Complementary Feeding of Sorghum-Based and Corn-Based Fortified Blended Foods Results in Similar Iron, Vitamin A and Anthropometric Outcomes in the MFFAPP Tanzania Efficacy Study

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Complementary Feeding of Sorghum-Based and Corn-Based Fortified Blended Foods Results in Similar Iron, Vitamin A and Anthropometric Outcomes in the MFFAPP Tanzania Efficacy Study

10 April 2019

Current Developments in Nutrition (CDN)

Abstract

Background
Fortified blended foods (FBFs) are micronutrient fortified cereal and pulse food aid products. It has been suggested to reformulate FBFs to include whey protein concentrate, use alternative commodities (like sorghum and cowpea), and utilize processing methods such as extrusion to produce them. The Micronutrient Fortified Food Aid Pilot Project (MFFAPP) efficacy study was designed to test the efficacy of complementary feeding of newly formulated FBFs.

Objectives
To test the effectiveness of 5 newly formulated FBFs in combatting iron deficiency anemia and vitamin A deficiency compared to traditionally prepared corn-soy blend plus (CSB + ) and no intervention. A secondary aim was to determine the impact on underweight, stunting, wasting, and middle-upper-arm circumference.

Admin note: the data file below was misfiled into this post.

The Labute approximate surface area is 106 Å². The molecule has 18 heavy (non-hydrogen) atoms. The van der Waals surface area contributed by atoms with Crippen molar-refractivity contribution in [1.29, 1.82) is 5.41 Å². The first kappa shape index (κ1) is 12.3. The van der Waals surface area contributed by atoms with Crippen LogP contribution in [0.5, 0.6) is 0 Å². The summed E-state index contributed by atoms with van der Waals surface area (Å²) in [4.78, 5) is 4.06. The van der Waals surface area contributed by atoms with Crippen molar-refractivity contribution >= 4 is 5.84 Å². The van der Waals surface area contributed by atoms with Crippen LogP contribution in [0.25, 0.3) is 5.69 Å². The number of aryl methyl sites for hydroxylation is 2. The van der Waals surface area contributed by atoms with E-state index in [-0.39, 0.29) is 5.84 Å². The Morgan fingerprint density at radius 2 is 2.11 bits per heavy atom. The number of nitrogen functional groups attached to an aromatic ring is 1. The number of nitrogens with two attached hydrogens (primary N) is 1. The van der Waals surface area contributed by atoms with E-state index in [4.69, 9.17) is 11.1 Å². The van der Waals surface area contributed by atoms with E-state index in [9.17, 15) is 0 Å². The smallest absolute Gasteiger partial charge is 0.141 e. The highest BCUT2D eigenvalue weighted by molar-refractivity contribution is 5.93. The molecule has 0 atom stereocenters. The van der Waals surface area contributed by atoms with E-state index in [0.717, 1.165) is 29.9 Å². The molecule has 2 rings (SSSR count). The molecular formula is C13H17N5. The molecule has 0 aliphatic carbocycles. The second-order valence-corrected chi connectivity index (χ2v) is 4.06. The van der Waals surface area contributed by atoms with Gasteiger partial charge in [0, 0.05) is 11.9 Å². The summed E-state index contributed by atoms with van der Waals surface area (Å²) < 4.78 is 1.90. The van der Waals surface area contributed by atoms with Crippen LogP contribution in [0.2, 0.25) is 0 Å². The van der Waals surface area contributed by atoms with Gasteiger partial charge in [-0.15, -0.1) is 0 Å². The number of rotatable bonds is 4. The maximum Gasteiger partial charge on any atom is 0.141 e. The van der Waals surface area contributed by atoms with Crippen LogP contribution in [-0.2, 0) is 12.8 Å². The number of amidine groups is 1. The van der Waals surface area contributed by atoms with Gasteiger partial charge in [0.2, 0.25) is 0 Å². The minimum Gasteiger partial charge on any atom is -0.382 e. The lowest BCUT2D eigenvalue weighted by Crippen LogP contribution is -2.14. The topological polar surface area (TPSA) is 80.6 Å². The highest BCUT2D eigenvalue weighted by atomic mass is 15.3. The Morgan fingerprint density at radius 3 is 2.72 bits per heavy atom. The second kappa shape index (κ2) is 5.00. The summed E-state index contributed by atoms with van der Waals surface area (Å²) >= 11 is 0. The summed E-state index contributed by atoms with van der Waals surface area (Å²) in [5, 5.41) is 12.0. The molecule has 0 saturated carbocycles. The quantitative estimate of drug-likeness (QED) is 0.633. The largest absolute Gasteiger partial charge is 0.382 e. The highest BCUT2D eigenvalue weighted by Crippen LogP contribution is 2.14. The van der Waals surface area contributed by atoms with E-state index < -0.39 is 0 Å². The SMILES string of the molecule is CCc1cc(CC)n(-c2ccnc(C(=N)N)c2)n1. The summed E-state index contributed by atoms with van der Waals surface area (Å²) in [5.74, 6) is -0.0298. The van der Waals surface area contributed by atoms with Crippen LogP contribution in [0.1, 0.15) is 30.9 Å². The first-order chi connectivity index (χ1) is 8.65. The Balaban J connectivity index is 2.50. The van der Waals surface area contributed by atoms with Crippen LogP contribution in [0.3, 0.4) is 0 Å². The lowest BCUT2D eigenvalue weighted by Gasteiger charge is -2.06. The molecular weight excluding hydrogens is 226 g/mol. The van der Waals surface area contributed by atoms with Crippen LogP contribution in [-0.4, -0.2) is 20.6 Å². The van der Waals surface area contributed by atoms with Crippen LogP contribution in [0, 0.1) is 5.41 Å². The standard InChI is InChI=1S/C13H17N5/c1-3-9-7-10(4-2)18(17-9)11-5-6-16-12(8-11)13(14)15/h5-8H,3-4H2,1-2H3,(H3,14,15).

Methods
A 20-week, partially randomized cluster study was completed. Two age groups (6–23 and 24–53 month old) with hemoglobin status < 10.3 g/dL, and weight-for-height scores > − 3 were enrolled and assigned to diet groups. Biochemical and anthropometric measurements were collected at 0, 10, and 20 weeks.

Results
Both hemoglobin levels and anemia odds ratio were significantly improved in all intervention groups except for CSB + and the no intervention groups at Week 20. Only extruded corn-soy blend 14 (CSB14) and no intervention age groups failed to significantly decrease vitamin A deficiency risk (P < 0.04). There were no consistent significant differences among groups in anthropometric outcomes.

Conclusions
Reformulated sorghum, cowpea, corn, and soy based FBFs significantly improved anemia and vitamin A deficiency odds ratios compared to Week 0 and to no intervention. Although newly formulated FBFs did not significantly improve vitamin A deficiency or anemia compared to CSB + , CSB + was the only FBF to not significantly improve these outcomes over the study duration. Our findings suggest that newly formulated sorghum and cowpea based FBFs are equally efficacious in improving these micronutrient outcomes. However, further FBF refinement is warranted.

Original post on Current Developments in Nutrition (CDN)

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April 18, 2019

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